After having set all the options, Linspire goes on merrily installing away, followed by a reboot, after which you get the same choices screen as with the install, this time with three options.

 

Here you can choose Linspire, diagnostics again and redetect (hardware).

This again shows you that they have applied the pros of Windows on Linux, having the option to redetect your hardware so you can install it properly (Plug and Play).

Of course choosing Linspire would start it normally.

In this case it wonít because the video card is not recognized and it will start in the (DOS like) shell.
Now itís time to login as root and install the VMWare tools manually.

Using the support section on the VMWare site, I found the instructions to manually install the VMWare tools.

It basically consists of copying the VMWare tools to local hard disk and unpacking it, (You have to mount the CD-ROM drive first before you can copy it.) Then simply run the install command.

It will ask you where to install, I left it all default.

Thereís one snag though, the VMWare tools need a C++ compiler for the last step.

The last step creates a shared folder option between host and guest operating system so itís best to skip that option and it should tell you it is done installing.

Now you can simply start the GUI by typing "startx" or let the virtual machine restart typing reboot.

This should work similarly with other video cards, except then you wonít have to install any VMWare tools.

That rounds off the installation process.

As you can see it looks allot like windows.

Here is a picture of the OpenOffice Writer, the Microsoft Word counterpart.

This picture shows the remote desktop feature.


Conclusion:::...

Pros:

  • Pricing, the price is very cheap for a operating system,
  • Free OpenOffice and PDF writer included, always a plus :D
  • Good support section on their website, www.linspire.com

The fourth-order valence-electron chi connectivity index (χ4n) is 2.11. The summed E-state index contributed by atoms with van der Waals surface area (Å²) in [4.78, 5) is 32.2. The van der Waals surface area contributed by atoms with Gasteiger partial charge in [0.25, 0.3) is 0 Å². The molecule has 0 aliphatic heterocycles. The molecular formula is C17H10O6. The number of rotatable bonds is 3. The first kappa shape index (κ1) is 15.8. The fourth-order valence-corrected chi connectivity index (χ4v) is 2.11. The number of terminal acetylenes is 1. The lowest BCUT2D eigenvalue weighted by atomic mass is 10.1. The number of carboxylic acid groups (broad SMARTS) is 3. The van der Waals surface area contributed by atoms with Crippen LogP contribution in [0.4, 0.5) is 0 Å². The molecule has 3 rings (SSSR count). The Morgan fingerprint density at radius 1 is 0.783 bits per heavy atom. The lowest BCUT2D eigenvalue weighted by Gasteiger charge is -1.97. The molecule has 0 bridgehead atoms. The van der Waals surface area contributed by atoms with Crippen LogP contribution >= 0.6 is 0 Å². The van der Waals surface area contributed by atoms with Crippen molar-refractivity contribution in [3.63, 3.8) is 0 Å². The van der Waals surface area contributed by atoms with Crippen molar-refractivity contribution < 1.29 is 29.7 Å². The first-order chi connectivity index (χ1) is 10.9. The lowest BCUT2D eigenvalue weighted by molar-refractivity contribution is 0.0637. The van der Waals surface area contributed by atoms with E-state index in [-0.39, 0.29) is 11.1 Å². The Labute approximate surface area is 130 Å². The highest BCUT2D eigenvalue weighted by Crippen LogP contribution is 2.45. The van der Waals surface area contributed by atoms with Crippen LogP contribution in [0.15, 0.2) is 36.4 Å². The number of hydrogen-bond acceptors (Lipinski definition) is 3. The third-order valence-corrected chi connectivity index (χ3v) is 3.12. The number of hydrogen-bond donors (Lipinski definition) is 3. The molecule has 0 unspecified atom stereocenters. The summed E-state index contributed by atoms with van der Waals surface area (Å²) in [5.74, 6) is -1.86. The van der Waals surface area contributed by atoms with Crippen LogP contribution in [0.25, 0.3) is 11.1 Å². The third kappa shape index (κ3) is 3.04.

• Quick and easy installation.
  • The kernel is upgradeable, which means Linspire can be flexible.
  • The missing compilers and programming software can be added if you so desire.
  • Linspire sometimes give away discount coupons, which, when used, make the operating system available for free.
  • Security is increased.

Cons:

  • Doesnít support the latest and greatest hardware, simply because the drivers arenít added yet.
  • If you have a problem during the installation, it is not easy to fix (for newbies).
  • Compatibility problems with certain software/hardware.
  • If a security gap is found, it can be hard to fix/patch.

Now for the expert users in the Linux community the cons are easily fixed, but for the newbies this is a different story as they might have trouble getting it running when they stumble onto something.

Compatibility problems are bound to occur, not all programs that run on Windows will run on Linspire, but that can also be said vice versa. ;-)

All in all Linspire seems to be a complete desktop operating system for those that donít demand too much from a computer.

For those who want to use the latest in software and games, it doesnít seem very practical yet.

Perhaps when Linux becomes more mainstream, you will see more and more Linspire machines out there.

Final note: This document was written in Microsoft Word 2003 and edited in OpenOffice Writer, with no problems at all.